Applying model checking techniques directly to programs has shown extensive promise; however, two related problems hinder applicability of model checking to software on a wider scale. First, the state space explosion problem (i.e., an exponential increase in the search space by increasing number of variables and concurrent components) limits the scalability of model checking techniques and second, the environment generation problem (i.e., finding models for parts of software that are outside the scope of the model checker) limits the applicability of model checking to the domains where such environment models are available. I propose a semi-automated approach to attack the above mentioned problems. Specifically, I propose an interface specification language and require the users to write interface specifications for components of a program that are outside the scope of the current verification effort. My interface specification language allows a user to write an interface grammar for a component to specify the constraints on the ordering of calls made by the program to that component. This approach enables modeling of nested call structures that cannot be expressed by interfaces based on finite state machines. I built an interface compiler that takes the interface grammar for a component as input and generates a stub for that component. The stub generated from the interface grammar of a component is used to replace that component during state space exploration, either to assuage the state space explosion, or to provide an executable environment for the component that is being verified.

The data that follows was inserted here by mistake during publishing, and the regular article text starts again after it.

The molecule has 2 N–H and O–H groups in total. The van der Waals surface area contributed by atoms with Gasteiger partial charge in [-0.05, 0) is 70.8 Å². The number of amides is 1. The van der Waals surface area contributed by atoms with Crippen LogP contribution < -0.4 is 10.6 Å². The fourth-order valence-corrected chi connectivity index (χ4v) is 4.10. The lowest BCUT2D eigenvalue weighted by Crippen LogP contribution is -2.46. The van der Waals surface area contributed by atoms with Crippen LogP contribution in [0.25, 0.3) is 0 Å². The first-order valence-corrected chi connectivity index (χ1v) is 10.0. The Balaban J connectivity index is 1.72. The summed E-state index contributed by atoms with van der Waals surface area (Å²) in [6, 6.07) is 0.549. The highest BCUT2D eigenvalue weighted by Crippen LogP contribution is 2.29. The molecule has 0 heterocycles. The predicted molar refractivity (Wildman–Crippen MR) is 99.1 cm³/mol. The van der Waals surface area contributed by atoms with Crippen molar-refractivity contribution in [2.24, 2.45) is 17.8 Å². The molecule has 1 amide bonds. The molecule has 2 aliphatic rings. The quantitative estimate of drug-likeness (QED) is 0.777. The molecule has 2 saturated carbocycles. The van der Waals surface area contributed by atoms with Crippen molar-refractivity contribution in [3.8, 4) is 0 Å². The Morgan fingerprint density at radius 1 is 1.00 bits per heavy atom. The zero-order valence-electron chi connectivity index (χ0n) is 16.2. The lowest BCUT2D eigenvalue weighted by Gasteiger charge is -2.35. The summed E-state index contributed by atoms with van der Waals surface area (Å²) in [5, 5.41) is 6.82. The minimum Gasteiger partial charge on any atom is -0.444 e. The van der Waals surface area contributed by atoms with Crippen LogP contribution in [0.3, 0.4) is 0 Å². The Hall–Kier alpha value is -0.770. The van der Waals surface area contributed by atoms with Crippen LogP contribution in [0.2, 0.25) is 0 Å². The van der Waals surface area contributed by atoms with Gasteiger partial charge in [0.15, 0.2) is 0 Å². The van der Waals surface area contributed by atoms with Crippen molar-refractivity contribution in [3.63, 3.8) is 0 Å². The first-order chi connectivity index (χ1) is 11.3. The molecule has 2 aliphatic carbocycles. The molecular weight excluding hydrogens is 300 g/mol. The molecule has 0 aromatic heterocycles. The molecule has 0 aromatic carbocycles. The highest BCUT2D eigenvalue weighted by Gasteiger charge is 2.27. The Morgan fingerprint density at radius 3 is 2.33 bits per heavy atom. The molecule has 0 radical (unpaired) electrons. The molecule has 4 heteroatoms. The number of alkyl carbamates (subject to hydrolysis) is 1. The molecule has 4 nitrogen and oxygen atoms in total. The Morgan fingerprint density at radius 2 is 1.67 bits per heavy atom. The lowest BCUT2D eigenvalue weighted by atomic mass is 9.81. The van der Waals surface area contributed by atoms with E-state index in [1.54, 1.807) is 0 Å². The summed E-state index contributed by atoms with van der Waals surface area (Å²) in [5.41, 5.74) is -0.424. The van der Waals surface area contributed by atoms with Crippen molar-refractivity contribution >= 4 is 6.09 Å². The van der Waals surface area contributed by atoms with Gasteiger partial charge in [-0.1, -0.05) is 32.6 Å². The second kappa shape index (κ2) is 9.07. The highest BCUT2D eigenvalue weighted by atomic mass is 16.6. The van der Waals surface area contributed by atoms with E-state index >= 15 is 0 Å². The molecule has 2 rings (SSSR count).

|Commitee:||Krintz, Chandra, Su, Jianwen|
|School:||University of California, Santa Barbara|
|School Location:||United States -- California|
|Source:||DAI-B 70/03, Dissertation Abstracts International|
|Keywords:||Interface grammars, Model checking, Software, Software verification, Verification|
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